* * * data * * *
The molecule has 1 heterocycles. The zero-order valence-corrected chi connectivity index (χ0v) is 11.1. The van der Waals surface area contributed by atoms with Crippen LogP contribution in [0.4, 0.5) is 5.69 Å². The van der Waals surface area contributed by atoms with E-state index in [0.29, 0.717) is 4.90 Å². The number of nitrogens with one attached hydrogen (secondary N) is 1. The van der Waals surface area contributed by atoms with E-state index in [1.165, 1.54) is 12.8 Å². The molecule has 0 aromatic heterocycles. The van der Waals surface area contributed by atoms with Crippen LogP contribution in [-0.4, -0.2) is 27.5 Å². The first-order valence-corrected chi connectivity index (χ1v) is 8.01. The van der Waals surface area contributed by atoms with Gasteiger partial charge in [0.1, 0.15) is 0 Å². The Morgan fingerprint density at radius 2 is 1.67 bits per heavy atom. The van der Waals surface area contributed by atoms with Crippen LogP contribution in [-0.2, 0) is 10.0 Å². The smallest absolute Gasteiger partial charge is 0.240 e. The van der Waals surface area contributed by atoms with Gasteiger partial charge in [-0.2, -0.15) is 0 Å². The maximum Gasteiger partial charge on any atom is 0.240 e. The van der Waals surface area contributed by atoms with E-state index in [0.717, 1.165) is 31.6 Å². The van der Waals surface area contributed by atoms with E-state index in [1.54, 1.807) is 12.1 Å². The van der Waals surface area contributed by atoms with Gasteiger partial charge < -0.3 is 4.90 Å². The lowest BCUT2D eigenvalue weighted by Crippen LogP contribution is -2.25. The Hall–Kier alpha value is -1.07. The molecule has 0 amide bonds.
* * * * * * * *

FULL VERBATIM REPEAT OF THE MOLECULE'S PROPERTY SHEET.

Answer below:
The molecule has 1 heterocycles. The zero-order valence-corrected chi connectivity index (χ0v) is 11.1. The van der Waals surface area contributed by atoms with Crippen LogP contribution in [0.4, 0.5) is 5.69 Å². The van der Waals surface area contributed by atoms with E-state index in [0.29, 0.717) is 4.90 Å². The number of nitrogens with one attached hydrogen (secondary N) is 1. The van der Waals surface area contributed by atoms with E-state index in [1.165, 1.54) is 12.8 Å². The molecule has 0 aromatic heterocycles. The van der Waals surface area contributed by atoms with Crippen LogP contribution in [-0.4, -0.2) is 27.5 Å². The first-order valence-corrected chi connectivity index (χ1v) is 8.01. The van der Waals surface area contributed by atoms with Gasteiger partial charge in [0.1, 0.15) is 0 Å². The Morgan fingerprint density at radius 2 is 1.67 bits per heavy atom. The van der Waals surface area contributed by atoms with Crippen LogP contribution in [-0.2, 0) is 10.0 Å². The smallest absolute Gasteiger partial charge is 0.240 e. The van der Waals surface area contributed by atoms with Gasteiger partial charge in [-0.2, -0.15) is 0 Å². The maximum Gasteiger partial charge on any atom is 0.240 e. The van der Waals surface area contributed by atoms with E-state index in [0.717, 1.165) is 31.6 Å². The van der Waals surface area contributed by atoms with E-state index in [1.54, 1.807) is 12.1 Å². The van der Waals surface area contributed by atoms with Gasteiger partial charge < -0.3 is 4.90 Å². The lowest BCUT2D eigenvalue weighted by Crippen LogP contribution is -2.25. The Hall–Kier alpha value is -1.07. The molecule has 0 amide bonds.